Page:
pip install error

Issue #121 resolved
Michiel Karrenbelt created an issue

I'm having issues installing mpi4py on macOS 10.14.3, using python 3.6.6. I installed I had to install open-mpi (v4.0.1), which worked; I was to run the test as suggested in this post: https://stackoverflow.com/questions/42703861/how-to-use-mpi-on-mac-os-x

I still cannot install mpi4py (tried 3.0.1, 3.0.0 and 2.0.0, all fail). It starts with a linker command that fails (for the llmpe library, and others), and then reports on unexpected expressions and outdated symbols in the code. The output in full is attached as a text file. Please let me know if you need more information from my side, or if you have suggestions how to address this.

best, Michiel

Comments (12)

  1. Lisandro Dalcin

    Well, Open MPI messed around with the definitions of MPI_LB/MPI_UB in mpi.h from release 4.0.0 to 4.0.1, nice move to do that in a patch release. I'm working on a hotfix.

  2. Lisandro Dalcin

    Fixed in 42f5e35. This fix will be available in upcoming mpi4py release 3.0.2, in the mean time you can:

    $ pip install https://bitbucket.org/mpi4py/mpi4py/get/maint.tar.gz
  3. Lisandro Dalcin

    Or you can file a bug in Open MPI and tell them that they should not mess with their own headers in a patch release. Or you can file a bug in ArchLinux, so they build Open MPI with MPI 1.x compatibility. Or you can pip install https://bitbucket.org/mpi4py/mpi4py/get/maint.tar.gz.

  4. Ashwin Vishnu

    You are right this is an OpenMPI bug, and it can potentially affect other appications which rely on it. Thanks, I will see what I can do.


  5. Jeff Squyres

    I'm one of the Open MPI developers.

    I apologize for the churn and the confusion that has occurred regarding the MPI-1 legacy constructs. ☹ We tried to communicate this widely before the v4.0.0 launch (indeed, we started emitting legacy compilation warnings back in the v3.0.x series), but inevitably we didn't reach everyone. It also didn't help that we didn't get it right in the v4.0.0 release (i.e., the legacy symbols were still available in mpi.h by default).

    I realize that mpi4py is caught in the middle of all of this: mpi4py still has to provide these legacy constructs because applications haven't updated yet. We're really sorry about that. Indeed, we're sorry about the confusion we caused, and the trouble that moving legacy applications forward is going to cause. We realize that everyone will not want to have to edit their existing codes to remove the legacy constructs.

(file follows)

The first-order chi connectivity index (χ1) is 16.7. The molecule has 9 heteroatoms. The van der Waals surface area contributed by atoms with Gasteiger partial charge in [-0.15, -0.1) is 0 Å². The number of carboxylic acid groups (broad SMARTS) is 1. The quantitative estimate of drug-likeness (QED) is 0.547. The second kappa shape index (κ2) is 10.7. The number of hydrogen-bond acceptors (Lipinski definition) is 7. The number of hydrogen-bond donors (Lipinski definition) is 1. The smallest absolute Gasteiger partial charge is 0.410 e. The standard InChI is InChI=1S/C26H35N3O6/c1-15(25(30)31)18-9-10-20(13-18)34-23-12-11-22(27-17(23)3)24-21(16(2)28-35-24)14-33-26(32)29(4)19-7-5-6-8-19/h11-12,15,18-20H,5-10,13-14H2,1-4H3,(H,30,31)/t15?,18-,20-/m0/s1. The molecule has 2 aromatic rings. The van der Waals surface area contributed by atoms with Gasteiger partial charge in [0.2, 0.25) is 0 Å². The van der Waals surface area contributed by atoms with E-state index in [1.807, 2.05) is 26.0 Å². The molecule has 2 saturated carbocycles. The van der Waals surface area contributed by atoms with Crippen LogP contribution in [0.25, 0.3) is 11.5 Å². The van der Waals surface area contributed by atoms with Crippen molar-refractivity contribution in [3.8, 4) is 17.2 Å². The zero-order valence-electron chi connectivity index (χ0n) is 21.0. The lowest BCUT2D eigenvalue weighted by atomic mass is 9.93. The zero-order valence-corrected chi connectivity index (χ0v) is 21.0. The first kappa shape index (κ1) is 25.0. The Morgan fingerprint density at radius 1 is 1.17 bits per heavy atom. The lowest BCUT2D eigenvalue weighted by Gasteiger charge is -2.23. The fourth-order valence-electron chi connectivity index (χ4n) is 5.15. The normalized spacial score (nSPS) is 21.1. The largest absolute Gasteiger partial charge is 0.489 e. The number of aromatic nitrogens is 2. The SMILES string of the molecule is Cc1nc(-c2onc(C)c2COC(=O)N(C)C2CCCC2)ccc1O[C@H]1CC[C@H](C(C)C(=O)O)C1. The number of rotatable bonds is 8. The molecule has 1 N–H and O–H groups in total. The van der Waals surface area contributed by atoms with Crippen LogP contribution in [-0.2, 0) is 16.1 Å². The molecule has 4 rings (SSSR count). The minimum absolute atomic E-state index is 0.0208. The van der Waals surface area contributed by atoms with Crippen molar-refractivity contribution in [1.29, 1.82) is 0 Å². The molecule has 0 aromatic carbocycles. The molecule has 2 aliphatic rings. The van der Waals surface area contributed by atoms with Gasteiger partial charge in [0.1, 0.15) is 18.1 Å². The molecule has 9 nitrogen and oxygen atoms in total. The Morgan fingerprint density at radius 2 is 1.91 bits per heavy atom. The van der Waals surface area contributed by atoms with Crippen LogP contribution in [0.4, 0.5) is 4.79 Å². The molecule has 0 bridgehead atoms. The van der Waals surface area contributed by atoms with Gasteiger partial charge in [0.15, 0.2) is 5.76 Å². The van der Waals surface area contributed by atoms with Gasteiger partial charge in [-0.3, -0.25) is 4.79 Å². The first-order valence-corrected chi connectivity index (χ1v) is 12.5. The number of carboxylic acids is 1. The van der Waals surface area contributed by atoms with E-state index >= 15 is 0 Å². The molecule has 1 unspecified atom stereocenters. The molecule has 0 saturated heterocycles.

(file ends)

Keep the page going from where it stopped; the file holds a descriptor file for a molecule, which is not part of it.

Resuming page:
Specifically: we realize that this change is causing work for the application community. We're sorry about that. ☹ Please know that it really does help the implementor community move forward.

    Let me explain what our goals are, why we're doing it, and ask for your help.

    1. We are trying to move forward with the MPI spec and start leaving some of the legacy pieces behind -- especially those that have a nonzero cost of maintaining. For example, MPI_LB/UB actually does cost developer time and effort to maintain, and affect not only the Open MPI datatype engine, but also the features/functionality surrounding the datatype engine. These MPI-1 legacy constructs were deprecated in 1996 -- that's over 20 years ago. They were finally removed from the MPI spec in 2012. As a developer community, we have finite resources: we need to be able to focus on where MPI is going, not where it has been.
    2. Our goal was to -- by default -- remove these legacy constructs from mpi.h and still leave them in the library so that Open MPI apps compiled against v3.0.x and v3.1.x would still be ABI-compatible with v4.0.x. This would give apps time to transition away from these ancient APIs. Unfortunately, we screwed up and accidentally left MPI_UB (and friends) in mpi.h in the v4.0.0 release. That has been fixed in the v4.0.1 release: by default, MPI_UB (and friends) are no longer in mpi.h. But the corresponding symbols are still in the MPI library.
    3. Another fix is to use the --enable-mpi1-compatibility configure command line switch when building Open MPI v4.0.x (where x = any value -- this switch will be there for the entire 4.0.x release series). That will restore the legacy constructs in mpi.h.